Cannabidiol or CBD, an important non-psychoactive compound found in cannabis and hemp plants, has been growing in popularity across the United States due to widespread reports of medical benefits for a variety of different ailments. CBD is especially popular because of its legal status, and because some people want the medicinal benefits of cannabis without the high.
For people with joint and muscle pain, or even people with more serious conditions like arthritis or fibromyalgia, CBD topical creams can be a great solution for the pain. According to research published in 2011, using cannabis or CBD could help treat the symptoms of fibromyalgia.
Some medical patients have even been using THC or CBD infused bath bombs. Since THC bath bombs are not legal in all 50 states, we will show you how to make CBD bath bombs today! However, if you do want to make THC bath bombs, just use the same recipe, but replace CBD with THC, or add both!
- 100mg CBD
- 1 tablespoon coconut oil (olive oil also works)
- 1 cup baking soda
- 1/2 cup Citric Acid
- 1/2 cup Epsom Salt
- 1/2 cup corn starch
- 1 teaspoon water
- Natural food coloring (optional)
- You can add a few drops of any essential oil of your choosing (optional)
- Mix the dry ingredients together in a large bowl with a whisk
- In a separate smaller bowl, mix the liquid ingredients together, including the CBD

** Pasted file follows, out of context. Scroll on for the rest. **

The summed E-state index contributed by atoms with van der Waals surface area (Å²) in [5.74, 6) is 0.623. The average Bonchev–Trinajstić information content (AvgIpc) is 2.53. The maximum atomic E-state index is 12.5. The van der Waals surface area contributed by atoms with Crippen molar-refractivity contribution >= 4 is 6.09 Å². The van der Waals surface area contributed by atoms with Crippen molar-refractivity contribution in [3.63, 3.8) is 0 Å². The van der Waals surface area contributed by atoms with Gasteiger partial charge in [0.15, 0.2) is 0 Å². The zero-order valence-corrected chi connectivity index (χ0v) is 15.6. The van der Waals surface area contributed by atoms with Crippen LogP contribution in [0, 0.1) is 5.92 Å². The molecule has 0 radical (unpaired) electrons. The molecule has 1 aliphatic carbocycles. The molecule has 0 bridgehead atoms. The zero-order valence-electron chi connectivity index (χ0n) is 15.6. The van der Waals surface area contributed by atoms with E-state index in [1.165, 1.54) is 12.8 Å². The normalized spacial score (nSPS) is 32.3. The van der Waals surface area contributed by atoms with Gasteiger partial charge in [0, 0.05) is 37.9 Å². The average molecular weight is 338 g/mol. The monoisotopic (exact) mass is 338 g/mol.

- Slowly add the liquid contents of the small bowl into the larger bowl while mixing together
- Once the ingredients are well mixed, pour the mixture into a bomb mold and then let it dry. It is important to fill the mold quickly so it doesn’t dry before forming together.
- Leave the bath bombs inside the mold to dry for at least 24 hours.
CBD is made from the hemp plant. More than 70 percent of the states in the country have passed laws legalizing industrial hemp production and farmers in more than 30 percent of states have taken part in producing industrial hemp, even with the threat of federal prosecution.
Although hemp was officially made illegal in 1970 as a part of the Controlled Substances Act, it was not considered as a viable source for most commercial merchandise throughout the 20th century as a result of cannabis prohibition.
Prior to cannabis prohibition, hemp was used for a surprising number of industrial products, including most paper, fabric, textiles, and paints.